Razor blades found taped to slides in children's public playground

Razor blades found taped to slides in children's public playground

Unsafe playgrounds can be a safety hazard for your children.

Encouraging your children to get off their iPads and play in the playground is a great idea. Playing outdoors helps your child’s development in a big way, building up their motor skills and cognitive functions. But a poorly built or maintained playground that does’t follow playground safety regulations can be a safety risk for your kids.

In public playgrounds, there’s even a risk of foul play. In the UK, police were called when two razor blades were found taped to the handles of a slide of a local public playground.

Razor blades found taped on slide in playground

The scary incident happened in a small town in Lancashire, UK. Suspects are yet to be found, but whoever did this intentionally wants to hurt children.

The razors were taped hidden on each handle of the slide.

Policemen are warning parents to be more careful and check thoroughly all public playground equipment before allowing their children to play.

The police are committed to fully investigating the case.

The playground safety checklist

playground safety regulations

Your neighbourhood HDB public park should be safe, but it doesn’t hurt to check first | Source: File photo

It’s best to make sure the playground is safe for your children to play in. Singapore’s public playgrounds are built and maintained following playground safety regulations by Enterprise Singapore. But it’s always good to play it safe. Before letting your kids roam free, here are ways you can check the safety of your neighbourhood playground:

  1. Inspect all the playground equipment to make sure they are in tiptop condition. Check for protruding edges and sharp points. Finding sharp objects like the case above is an extremely rare occurrence here, but the possibility is always there.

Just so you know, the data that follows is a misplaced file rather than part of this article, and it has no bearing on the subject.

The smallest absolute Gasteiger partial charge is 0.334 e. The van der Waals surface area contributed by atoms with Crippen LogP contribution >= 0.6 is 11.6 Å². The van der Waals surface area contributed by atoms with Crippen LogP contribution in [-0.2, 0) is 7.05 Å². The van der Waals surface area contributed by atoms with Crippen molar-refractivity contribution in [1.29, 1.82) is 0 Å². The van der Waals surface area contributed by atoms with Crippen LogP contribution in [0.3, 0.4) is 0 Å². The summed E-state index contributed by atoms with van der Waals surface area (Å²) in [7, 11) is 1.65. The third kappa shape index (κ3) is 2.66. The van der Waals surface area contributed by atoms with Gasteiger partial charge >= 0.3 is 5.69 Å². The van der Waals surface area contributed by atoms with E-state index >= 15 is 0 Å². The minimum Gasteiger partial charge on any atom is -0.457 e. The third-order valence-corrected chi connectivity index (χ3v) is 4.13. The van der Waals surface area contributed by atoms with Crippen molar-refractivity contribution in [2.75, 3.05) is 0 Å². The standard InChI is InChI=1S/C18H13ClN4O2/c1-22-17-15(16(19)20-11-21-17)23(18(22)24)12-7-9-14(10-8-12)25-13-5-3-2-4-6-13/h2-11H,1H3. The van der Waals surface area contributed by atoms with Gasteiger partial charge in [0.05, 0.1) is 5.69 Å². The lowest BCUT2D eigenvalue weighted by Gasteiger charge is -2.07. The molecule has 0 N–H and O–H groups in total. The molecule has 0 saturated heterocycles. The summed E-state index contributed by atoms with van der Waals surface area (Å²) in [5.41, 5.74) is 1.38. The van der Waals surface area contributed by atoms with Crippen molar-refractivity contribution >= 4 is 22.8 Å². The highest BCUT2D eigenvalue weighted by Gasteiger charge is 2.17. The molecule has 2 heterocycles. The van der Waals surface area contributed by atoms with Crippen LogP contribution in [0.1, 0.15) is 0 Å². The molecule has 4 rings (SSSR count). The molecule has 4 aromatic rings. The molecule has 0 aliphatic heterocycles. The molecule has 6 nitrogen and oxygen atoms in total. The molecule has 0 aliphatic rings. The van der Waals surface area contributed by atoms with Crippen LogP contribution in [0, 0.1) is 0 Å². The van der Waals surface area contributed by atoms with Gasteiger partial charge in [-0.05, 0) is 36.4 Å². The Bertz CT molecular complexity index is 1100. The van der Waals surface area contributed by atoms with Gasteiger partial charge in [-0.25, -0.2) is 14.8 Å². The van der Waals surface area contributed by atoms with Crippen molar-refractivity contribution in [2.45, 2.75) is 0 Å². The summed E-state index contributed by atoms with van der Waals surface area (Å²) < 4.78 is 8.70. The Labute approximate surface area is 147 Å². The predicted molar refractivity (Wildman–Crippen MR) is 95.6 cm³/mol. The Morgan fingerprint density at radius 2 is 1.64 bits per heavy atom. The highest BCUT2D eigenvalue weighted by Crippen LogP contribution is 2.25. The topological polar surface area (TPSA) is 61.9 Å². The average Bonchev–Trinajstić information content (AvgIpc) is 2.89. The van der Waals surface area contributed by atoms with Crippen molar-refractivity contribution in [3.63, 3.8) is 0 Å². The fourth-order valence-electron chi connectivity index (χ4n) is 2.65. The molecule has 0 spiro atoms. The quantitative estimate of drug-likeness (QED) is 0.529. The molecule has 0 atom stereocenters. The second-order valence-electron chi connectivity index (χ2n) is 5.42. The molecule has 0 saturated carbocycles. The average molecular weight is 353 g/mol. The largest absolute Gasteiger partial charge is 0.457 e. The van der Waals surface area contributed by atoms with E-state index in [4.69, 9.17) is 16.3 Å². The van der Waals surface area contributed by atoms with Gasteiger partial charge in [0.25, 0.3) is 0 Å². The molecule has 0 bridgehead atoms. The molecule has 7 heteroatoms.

2. Check the play surface used for the playground. Usually it’s soft enough to withstand minor impact, made out of mulch, wood chops, sand. Most playgrounds in Singapore use rubber mats for flooring.
  3. Watch the ground area for places where your kids can trip and fall. This includes growing tree stumps, rocks and exposed flooring.
  4. All elevated areas in the playground, like the top of slides, platforms and ramps, should have guardrails installed so children don’t fall over or attempt to jump off.

Remember: If you see something dangerous, don’t allow your child to play in the playground, and report the problem to your town council/ building management.

What your kids wear is important

playground safety regulations

Make sure your kids are wearing well-fitted clothes when they play in the playground | Source: Unsplash

The clothes and accessories your children wear to the playground could also be hazard. Do make sure your children aren’t wearing any of the following:

  1. Drawstrings. Think hoodies or pants with drawstrings attached. It might get caught around playground equipment, get stuck or worse, risk strangling your child.
  2. Long scarves and necklaces. For the same reason as above. Get shorter scarves if your child is feeling cold – the scarf should not be trailing as your child run. Remove necklaces, bangles and any accessories that hang if possible.
  3. Bike helmets. If your little one isn’t cycling, there’s no need to keep the helmet on. The helmet strap could get caught onto playground equipment. The already bulky helmet could trap your child’s head into an opening, risking suffocation.

In any case, it’s sometimes inevitable for your children to suffer an injury. It’s not a bad thing of course, as it teaches them how to cope with the injury, and what to do in case it happens again. It’s a great learning process for your kids.

But you or your spouse should supervise your children at the playground at all times, so that you’re there when a serious issue happens.

If you’re looking to explore new playgrounds, check out these 10 best playgrounds in Singapore that are absolutely free.

[Source: Independent, Family Education]

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Written by

Nicholas Yong

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